Australia’s Best IT Engineering has undergone a makeover as it moves to align itself with Australia’s ‘digital future’, as the company looks to capitilise on the Internet of Things.
According to John McVicker, founder and managing director of the new-look Best Technology Services, says the emergence of IoT, supported by the NBN (National Broadband Network) rollout as well as the imminent arrival of 5G, represents a large opportunity for the channel.
“Increasingly companies and communities are putting devices outside – everything from Wi-Fi hotspots to IP-based security systems and intelligent sensors,” says McVicker.
“Add these external devices to internal sensors, appliances and devices and you can see just how the volume of ‘things’ impacting our lives on a daily basis will continue to multiply,” he says.
“People will expect these devices to be always-on and always visible so our role is to ensure they are fully-functional and manageable.”
McVicker says the NBN and 5G networks will enable connectivity for an increasing number of devices in more diverse locations, as the network’s footprint progressively expands and new connections are made.
He says this is particularly the case for remote, rural areas where tech adoption rates had been restricted by the lack of any real connectivity.
“Soon we’ll have a large number of digital devices used on a daily basis in the most remote locations across the country, and just like in metro zones, people and businesses will expect them to be fully-functional,” McVicker says.
McVicker says this represents a challenge and an opportunity for the channel at the same time.
Best delivers ‘white-labelled’ services to managed services providers (MSPs) and resellers. Best’s 300 field service technicians typically install, repair and manage devices from the factory to the grave in a wide range of vertical industries including retail, hospitality and banking, on behalf of those partners.
McVicker launched Best in 2002 in response to what he says was a lack of cost-effective field services available to channel partners who were conducting high-volume installations on behalf of their corporate customers.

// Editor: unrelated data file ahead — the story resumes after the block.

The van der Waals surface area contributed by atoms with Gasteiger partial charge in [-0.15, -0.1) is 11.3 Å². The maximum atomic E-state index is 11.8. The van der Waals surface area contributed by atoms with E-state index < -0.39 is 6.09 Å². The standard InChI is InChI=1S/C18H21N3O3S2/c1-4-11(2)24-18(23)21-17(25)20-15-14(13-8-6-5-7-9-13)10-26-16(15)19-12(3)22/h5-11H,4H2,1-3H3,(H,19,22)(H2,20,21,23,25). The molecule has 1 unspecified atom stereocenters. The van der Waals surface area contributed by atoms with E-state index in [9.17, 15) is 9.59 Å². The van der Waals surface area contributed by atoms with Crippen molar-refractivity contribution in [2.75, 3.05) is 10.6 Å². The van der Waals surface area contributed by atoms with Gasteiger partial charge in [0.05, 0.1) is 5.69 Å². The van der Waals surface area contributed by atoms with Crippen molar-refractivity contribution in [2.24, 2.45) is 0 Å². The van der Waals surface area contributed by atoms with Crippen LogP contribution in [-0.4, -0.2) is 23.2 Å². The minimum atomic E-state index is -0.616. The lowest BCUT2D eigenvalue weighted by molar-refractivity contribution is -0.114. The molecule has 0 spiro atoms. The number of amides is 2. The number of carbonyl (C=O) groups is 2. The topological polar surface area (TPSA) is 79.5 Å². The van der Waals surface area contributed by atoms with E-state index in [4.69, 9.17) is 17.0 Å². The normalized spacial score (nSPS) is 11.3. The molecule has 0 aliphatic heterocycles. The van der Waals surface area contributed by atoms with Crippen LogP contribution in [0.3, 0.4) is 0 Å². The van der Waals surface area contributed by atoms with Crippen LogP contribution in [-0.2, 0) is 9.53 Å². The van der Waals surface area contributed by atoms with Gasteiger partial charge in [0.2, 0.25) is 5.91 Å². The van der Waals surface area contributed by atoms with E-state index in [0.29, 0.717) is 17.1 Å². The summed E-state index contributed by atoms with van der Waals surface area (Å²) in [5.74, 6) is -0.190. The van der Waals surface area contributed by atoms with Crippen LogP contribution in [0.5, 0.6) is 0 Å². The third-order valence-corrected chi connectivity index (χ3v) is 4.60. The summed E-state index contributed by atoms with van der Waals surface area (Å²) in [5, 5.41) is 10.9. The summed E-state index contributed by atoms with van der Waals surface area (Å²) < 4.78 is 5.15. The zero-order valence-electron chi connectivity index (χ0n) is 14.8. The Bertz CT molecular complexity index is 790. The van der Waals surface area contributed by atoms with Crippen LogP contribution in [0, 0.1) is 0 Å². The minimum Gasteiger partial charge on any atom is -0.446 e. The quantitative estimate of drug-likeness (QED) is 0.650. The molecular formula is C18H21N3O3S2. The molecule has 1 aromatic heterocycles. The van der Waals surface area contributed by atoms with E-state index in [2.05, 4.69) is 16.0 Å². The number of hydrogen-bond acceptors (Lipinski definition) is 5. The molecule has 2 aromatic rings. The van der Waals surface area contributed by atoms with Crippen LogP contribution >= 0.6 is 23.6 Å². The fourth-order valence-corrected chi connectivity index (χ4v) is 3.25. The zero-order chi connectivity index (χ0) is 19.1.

“By offering specialist services to our channel clients, under the branding of those clients, we are able to supplement their in-house services and drive efficiency throughout the supply chain and lifecycle of devices,” McVicker explains.
While the Australian IT channel is a mature market, many organisations do not have the resources to manage hundreds or thousands of devices throughout their lifetime, McVicker says.
McVicker says he has managed to realign Best Technology Services to maximise opportunities for Best and its clients.
“A small MSP which employs five to 10 people might, for example, design and deliver a solution comprising 10,000 devices, however, the firm is unlikely to have the capacity to install every device – nor can they afford to send someone out every time a device needs hands-on support,” McVicker explains.
“Our strength is the ability to tackle this hot demand – with a team of 300 people we are able to send technicians to maintain those devices regardless of the time of day.
“We enable our partners to focus on complex, high-margin professional services while we take care of the lower level and dispersed field activity,” he says.
Most recently, Best recorded 35% year-on-year revenue growth in the financial year ended 2015/2016.
”For a business that started in a shed in my back garden we have done alright,” McVicker says.
“A large part of our success has been due to our – and our clients’ – willingness to not just move with the times but be prepared well in advance.
“And this is a philosophy which will be critically important as we manoeuvre around the challenges we will undoubtedly face in the arrival of the fourth industrial revolution,” he adds.